Networked dynamical systems are pervasive in today’s world. They range from man-
made systems such as power grids, transportation networks and teams of mobile robots, to natural
systems such as neurological and epidemiological networks. These systems consist of multiple
agents/components which are physically coupled, communicate and collaborate among themselves.
Many physical systems are also integrated with cyber technologies like sensing, data communication
and computation. While the cyber components, information exchange, and cooperation enhance
the functionality of such cyber-physical and networked systems, they also introduce numerous
challenges in their analysis and design.
This talk will focus on three key challenges: security, privacy and network structure. First, I will consider a multi-agent interconnected dynamical system, and present a security mechanism to detect malicious inputs in such systems, and a privacy mechanism to protect confidential states of the agents. I will show that there exists a fundamental trade-off between security and privacy, and interestingly, sharing less information among the agents can lead to an improvement in both secu- rity and privacy under certain conditions. Second, I will demonstrate that the sparsity structure of networked systems is crucial in their analysis for the problem of minimum-gain pole placement. Using optimization based techniques, I will analytically characterize optimal solutions to this prob- lem, and present projected descent algorithms to numerically obtain the solutions. Finally, I will discuss my immediate and long-term research directions for networked and cyber-physical systems, and conclude with my teaching plan.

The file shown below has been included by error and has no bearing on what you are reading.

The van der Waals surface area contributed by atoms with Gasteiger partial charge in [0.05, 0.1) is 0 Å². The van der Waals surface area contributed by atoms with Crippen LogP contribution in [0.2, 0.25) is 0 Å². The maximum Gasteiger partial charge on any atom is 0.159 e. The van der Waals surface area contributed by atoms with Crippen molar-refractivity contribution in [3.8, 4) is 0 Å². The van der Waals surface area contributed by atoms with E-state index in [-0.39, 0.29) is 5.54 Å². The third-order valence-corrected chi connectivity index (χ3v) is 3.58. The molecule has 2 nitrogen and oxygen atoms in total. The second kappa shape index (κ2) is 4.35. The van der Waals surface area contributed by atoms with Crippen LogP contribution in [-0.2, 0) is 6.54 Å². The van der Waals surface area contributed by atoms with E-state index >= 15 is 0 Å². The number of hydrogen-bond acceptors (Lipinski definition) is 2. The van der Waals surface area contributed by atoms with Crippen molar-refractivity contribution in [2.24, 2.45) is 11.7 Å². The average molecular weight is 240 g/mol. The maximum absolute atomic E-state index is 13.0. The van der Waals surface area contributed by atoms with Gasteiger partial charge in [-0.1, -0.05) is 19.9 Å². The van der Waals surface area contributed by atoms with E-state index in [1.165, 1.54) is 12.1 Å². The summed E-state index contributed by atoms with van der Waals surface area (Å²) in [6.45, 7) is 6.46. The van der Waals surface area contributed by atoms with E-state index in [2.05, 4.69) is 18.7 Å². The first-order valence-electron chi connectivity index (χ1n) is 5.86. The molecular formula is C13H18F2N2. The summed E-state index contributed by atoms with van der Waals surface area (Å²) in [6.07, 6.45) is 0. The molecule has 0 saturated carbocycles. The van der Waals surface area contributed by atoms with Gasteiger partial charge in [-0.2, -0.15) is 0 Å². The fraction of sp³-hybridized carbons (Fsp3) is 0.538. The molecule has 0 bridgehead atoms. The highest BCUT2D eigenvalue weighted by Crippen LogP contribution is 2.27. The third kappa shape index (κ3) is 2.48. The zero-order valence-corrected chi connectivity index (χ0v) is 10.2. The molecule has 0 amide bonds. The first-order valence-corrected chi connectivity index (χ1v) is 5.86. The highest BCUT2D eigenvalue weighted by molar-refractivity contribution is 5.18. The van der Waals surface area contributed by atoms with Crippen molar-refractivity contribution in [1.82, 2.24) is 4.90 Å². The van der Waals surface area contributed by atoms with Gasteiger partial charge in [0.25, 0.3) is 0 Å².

Dr. Vaibhav Katewa is a postdoctoral scholar in the department of Mechanical Engineering at University of California, Riverside. He received his M.S. and Ph.D. degrees in Electrical Engineering from University of Notre Dame in 2012 and 2016, respectively, advised by Prof. Vijay Gupta. He received his B.Tech degree from IIT Kanpur in 2007 in Electrical Engineering. His research interests include design and analysis of security and privacy methods for cyber-physical systems and complex networks, decentralized and sparse feedback control, and protocol design for networked control systems.